LG’s latest offering from the tablet space, the Optimus Vu has hit the Indian market recently, and today, we’re taking a look at how the device spares when compared to its competitors. While Samsung has been enjoying the leadership in the unexpected phablet market, LG is the new kid in the block to showcase its capabilities with this device. With a 1,024 x 768 HD-IPS LCD display, a 1.5GHz processor, and some competing battery life, the device could actually be seen as a strong competitor for the Galaxy Note.
While I’m not a huge fan of the phablet concept, some of the folks here at The 4Cast liked it. They thought that the device can save a lot of money and also shrink the storage space to one single device instead of two separate devices. This was actually convincing to me while using this device. Again, as I said in the LG Optimus 4X HD and Optimus L5 reviews, LG is definitely trying to bridge the gap between the hardware and software with these devices. The Software on the Vu is pretty stable, but the future updates are still a question mark.
Ok. Let’s now take this device to a test, and see what LG has got for its customers with the LG Optimus Vu:
How beautiful are the Apple’s iPhone packaging? And haven’t you seen and got amazed by the way it has been crafted? Well, this is how LG has tried to do for the Optimus Vu’s packaging. The company has crafted the box of the device in a very beautiful way.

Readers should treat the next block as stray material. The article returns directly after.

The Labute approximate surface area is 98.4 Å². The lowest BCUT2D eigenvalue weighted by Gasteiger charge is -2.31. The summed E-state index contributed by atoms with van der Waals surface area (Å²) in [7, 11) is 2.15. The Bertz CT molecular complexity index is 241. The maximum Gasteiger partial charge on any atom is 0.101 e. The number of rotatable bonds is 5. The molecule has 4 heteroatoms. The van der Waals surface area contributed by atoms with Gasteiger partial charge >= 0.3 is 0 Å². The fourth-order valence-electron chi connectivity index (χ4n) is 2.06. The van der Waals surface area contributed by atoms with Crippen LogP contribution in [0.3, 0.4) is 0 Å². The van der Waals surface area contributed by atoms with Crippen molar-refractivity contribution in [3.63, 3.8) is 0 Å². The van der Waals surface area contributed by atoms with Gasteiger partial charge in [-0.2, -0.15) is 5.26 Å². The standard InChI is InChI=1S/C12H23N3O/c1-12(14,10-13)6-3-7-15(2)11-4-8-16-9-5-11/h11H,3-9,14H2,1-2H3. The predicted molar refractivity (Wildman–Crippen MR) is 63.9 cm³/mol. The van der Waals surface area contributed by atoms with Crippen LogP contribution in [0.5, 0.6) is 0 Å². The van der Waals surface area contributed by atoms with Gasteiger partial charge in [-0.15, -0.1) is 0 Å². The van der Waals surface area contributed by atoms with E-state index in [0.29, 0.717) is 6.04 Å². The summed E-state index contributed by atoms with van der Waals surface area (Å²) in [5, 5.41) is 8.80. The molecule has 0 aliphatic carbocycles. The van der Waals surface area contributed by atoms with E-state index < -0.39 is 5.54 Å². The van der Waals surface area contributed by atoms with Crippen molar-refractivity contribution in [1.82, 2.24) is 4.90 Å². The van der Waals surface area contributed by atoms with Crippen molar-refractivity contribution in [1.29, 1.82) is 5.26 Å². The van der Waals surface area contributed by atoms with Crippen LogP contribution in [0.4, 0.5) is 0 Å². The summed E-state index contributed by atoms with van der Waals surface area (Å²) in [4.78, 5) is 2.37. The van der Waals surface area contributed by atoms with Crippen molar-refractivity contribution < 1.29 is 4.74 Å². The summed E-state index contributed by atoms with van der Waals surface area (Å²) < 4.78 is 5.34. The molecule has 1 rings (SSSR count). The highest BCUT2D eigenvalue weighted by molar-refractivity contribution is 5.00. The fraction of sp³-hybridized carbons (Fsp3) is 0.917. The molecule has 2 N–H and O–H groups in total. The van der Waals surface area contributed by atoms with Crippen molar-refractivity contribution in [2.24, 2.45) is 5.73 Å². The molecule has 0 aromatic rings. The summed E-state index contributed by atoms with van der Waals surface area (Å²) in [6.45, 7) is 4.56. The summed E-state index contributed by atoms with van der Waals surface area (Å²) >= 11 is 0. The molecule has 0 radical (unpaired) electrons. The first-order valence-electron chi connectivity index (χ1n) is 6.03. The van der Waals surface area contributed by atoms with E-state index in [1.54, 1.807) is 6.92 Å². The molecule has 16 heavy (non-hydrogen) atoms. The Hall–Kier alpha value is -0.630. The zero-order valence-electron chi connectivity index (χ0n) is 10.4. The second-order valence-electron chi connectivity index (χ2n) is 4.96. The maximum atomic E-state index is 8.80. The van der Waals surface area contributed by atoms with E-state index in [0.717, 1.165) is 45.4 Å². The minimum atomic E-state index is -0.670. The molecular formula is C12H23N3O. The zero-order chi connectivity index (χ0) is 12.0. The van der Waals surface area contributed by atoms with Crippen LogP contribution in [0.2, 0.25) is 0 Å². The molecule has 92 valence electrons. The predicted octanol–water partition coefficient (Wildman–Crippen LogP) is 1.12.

The real hardware:
The Optimus Vu’s design is the same as that of the other devices in the Optimus series, except for the fact that this devices fits comfortably in hands which are huge (really huge). The L-Style design is just brilliant and feels rigid in some ways, but as I’d shared my views about the plastic back, it looks a bit odd when compared to its competitors. But wait, there’s something I was awestruck when I opened the beautiful box and lifted the device. It was absolutely light when compared to its competitors and also when compared to its size. The device almost felt like its missing some huge component inside the case. I was actually impressed. The device weighs just 168g, and I think this is the competitive edge the Optimus Vu has got over the Samsung Galaxy Note.
While the weight of the device was impressive, there’s one more thing that the Optimus Vu has got to cut over the Galaxy Note. It is the thinness. The Vu is incredibly thin when compared to the Galaxy Note. Vu is just 8.5mm thin, which is still thinner than the phablets in the market.